Just put an end my misery if... - Page 5Register Today!
- Apr 8, '12 by daisy12I have many friends from the ages teens to senior citizens who are on feeding tubes, TPN or other means of artificial nutrition. These friends would give anything to be able to eat normally but are happy and successful in their own ways. They have gastroparesis as I do. I also have a colostomy, severe arthritis, CIVD, and other things, but I plan to keep on going. When it gets to the point that I can no longer care for myself and a burden on others, then it is time. I do not want to be resucitated in that case.
- Apr 8, '12 by SandraCVRNTo the OP, I took your post as I thought you meant it......not blanket statements but for all those we see day in and day out that we take care of. Not complaining while giving care but knowing we personally do not want to live that way.
Last week we had 3 pts pass that had only been made DNR's within 10 hours of thier passing. None of them would have survived no matter what we did.....it would have just been pure hell for all involved.
- Apr 18, '12 by JessiAliI'm a new nurse recently diagnosed with MS at the age of 31. Personally I'm appalled that someone would choose to be 'put out of their misery' rather than live with a disease I was just diagnosed with.
- Apr 18, '12 by Mommy&RNAs long as the patient is able to make their own decisions, then by all means they should choose treatments that they want.My issue comes in to play when the patient has no idea who they are and family members choose to keep perusing treatments that are painful to keep someone alive that has no quality of life.
- Nov 8, '12 by SweettartRNQuote from OCNRN63Yes, the issues are called ENABLEMENT. Someone is feeding their butt.I'm sympathetic to your predicament, but really...you don't get that big without having some serious issues.
I'd like to see AN go 30 days without a post/thread hating on fat people/fat nurses.
I come from a line of very large people, and most if not all have emotional issues that caused their weight gain. Most also were too stubborn to get counseling and the mental crisis help they needed as well.
I don't hate on fat people or nurses, because I have watched their struggles since I was a small child. However, there is a thing called personal responsibility, and that really goes into play when every anyone is overweight.
And to the OP. Great post! I have always said if I can't function exactly the way that I do right now, do NOT let me stay on this earth because I will come back and haunt someone.
- Nov 8, '12 by uRNmywayQuote from JessiAliI dont think the OP was referring to someone just diagnosed. I think they were referring to someone who has had MS for a long time, has seriously deteriorated, and can no longer do anything for themselves.I'm a new nurse recently diagnosed with MS at the age of 31. Personally I'm appalled that someone would choose to be 'put out of their misery' rather than live with a disease I was just diagnosed with.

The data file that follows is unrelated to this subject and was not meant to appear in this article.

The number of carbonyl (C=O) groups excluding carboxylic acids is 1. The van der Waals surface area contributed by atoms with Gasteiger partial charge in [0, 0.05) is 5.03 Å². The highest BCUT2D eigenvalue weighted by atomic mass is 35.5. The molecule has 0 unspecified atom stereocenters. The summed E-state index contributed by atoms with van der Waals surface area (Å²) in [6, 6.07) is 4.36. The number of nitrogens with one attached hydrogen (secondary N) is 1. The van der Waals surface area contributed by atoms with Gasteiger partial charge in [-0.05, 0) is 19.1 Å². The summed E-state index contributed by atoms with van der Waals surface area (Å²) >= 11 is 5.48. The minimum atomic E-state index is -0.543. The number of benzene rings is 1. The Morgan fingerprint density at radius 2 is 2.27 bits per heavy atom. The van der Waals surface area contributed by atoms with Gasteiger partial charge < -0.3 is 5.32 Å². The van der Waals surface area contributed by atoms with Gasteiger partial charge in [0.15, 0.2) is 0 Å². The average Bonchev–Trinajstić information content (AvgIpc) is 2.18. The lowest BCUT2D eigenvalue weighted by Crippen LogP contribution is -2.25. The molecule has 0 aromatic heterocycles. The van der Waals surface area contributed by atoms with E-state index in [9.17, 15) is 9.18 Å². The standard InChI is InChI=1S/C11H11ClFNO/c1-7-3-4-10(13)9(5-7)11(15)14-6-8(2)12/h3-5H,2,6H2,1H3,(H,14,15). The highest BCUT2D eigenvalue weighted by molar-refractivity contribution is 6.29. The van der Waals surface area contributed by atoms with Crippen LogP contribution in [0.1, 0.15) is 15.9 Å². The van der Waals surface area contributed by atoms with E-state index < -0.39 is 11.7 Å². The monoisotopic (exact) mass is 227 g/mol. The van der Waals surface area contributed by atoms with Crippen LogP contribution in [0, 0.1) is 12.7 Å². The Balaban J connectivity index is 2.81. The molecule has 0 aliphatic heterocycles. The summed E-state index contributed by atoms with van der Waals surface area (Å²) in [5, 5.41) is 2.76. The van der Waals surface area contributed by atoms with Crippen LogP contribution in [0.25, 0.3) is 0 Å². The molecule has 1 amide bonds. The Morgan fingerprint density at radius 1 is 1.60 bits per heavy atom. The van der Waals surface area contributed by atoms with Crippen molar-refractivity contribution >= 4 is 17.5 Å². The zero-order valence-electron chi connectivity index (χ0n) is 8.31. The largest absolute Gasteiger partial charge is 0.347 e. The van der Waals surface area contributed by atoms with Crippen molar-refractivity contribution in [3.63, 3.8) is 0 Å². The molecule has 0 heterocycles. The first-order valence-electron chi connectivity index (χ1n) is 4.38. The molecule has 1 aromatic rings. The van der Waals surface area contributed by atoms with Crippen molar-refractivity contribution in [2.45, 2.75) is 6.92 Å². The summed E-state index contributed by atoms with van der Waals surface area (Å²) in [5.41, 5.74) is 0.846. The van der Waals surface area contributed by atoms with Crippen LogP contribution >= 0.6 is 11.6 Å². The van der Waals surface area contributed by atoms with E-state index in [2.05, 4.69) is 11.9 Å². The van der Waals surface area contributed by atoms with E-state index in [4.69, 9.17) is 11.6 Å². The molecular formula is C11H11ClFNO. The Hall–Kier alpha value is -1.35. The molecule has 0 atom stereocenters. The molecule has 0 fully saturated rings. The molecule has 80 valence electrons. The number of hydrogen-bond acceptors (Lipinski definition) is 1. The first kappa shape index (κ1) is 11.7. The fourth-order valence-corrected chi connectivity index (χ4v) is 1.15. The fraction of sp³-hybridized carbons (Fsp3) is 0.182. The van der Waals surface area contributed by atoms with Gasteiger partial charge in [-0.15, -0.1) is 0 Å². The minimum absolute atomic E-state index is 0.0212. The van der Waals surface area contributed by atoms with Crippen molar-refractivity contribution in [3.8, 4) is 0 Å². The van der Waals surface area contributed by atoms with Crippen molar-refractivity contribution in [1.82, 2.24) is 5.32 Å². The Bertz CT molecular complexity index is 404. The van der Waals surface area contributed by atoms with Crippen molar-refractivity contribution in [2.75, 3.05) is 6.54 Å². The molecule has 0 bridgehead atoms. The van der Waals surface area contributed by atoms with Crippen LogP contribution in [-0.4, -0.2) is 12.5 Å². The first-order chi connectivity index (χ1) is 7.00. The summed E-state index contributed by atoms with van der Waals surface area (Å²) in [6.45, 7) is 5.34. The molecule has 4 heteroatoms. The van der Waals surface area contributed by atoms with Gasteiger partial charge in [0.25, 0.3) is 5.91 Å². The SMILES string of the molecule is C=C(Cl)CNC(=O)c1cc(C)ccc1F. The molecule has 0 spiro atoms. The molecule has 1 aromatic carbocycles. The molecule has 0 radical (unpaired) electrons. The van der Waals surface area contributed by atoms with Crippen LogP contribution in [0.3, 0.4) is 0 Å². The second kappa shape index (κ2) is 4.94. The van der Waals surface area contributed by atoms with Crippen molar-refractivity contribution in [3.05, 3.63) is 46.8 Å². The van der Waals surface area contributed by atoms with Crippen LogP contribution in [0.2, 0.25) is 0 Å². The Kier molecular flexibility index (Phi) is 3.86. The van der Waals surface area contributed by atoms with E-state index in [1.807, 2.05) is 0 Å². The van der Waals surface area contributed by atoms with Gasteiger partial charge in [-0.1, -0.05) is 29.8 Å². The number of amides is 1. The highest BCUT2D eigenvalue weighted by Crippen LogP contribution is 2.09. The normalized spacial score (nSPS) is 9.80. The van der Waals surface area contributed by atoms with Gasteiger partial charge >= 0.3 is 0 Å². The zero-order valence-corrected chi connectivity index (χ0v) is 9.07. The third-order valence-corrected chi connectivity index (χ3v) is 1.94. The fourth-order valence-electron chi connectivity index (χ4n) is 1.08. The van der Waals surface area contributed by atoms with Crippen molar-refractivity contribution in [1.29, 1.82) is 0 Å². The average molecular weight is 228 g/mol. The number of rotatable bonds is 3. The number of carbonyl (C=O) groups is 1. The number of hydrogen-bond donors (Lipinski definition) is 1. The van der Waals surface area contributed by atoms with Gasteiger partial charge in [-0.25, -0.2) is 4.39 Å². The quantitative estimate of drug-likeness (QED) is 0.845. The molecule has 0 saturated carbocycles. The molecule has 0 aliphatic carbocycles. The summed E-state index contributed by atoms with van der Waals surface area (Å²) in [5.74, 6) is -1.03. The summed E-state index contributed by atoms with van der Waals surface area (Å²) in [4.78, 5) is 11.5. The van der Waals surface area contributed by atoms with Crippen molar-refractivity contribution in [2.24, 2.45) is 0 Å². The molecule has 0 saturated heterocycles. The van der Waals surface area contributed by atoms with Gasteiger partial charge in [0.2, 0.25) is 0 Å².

Look, I get the rose-colored glasses of a new nurse. I was there just a few years ago myself. But experience will open your eyes to reality...or maybe not. I used to think that way when I was a tween and my grandmother, one of my favorite people in the world, had her 3rd fight against breast CA and was clearly going to lose. I was too young to see how much pain she was in. I was too immature to see how tired she was. And there was no way I could understand that she HAD been fighting, and there was just nothing more. I fought with my mom, I was resentful of everyone, because A)they wouldnt let me go see her, and B) I felt she let herself die.
Now...oh gee...I've been the nurse holding a patient's hand, stroking their hair, as all they can do is moan in pain while tears squeeze out of their tightly shut eyes. I've been that nurse who has to dodge patients swinging their IV pole at me because they don't know who I am and are terrified. I've been the nurse digging the nails of a demented old lady out of my arm because she doesn't understand that I am only doing as her family members insisted on by inserting an IV. And if I could only count the amount of times I've had patients who just gave me one of those desperate, pleading looks, because it was all they could do; I was there to turn and position because they had no motor control whatsoever, nothing more than a fully functioning mind in a broken shell.
I admire that you feel this way, really I do. And I think it is awesome that your diagnosis has not dampened your spirits and you are raring for the fight. But sometimes, seeing all this pain and suffering, often with the same depressing end result...well it can definitely do things to you.
Now, I'm going to start investigating how to get that DNR tattoo done since a family member applying a pillow to my face if ever I'm in a hopeless or zero quality of life condition is probably going to be illegal for a long, long time!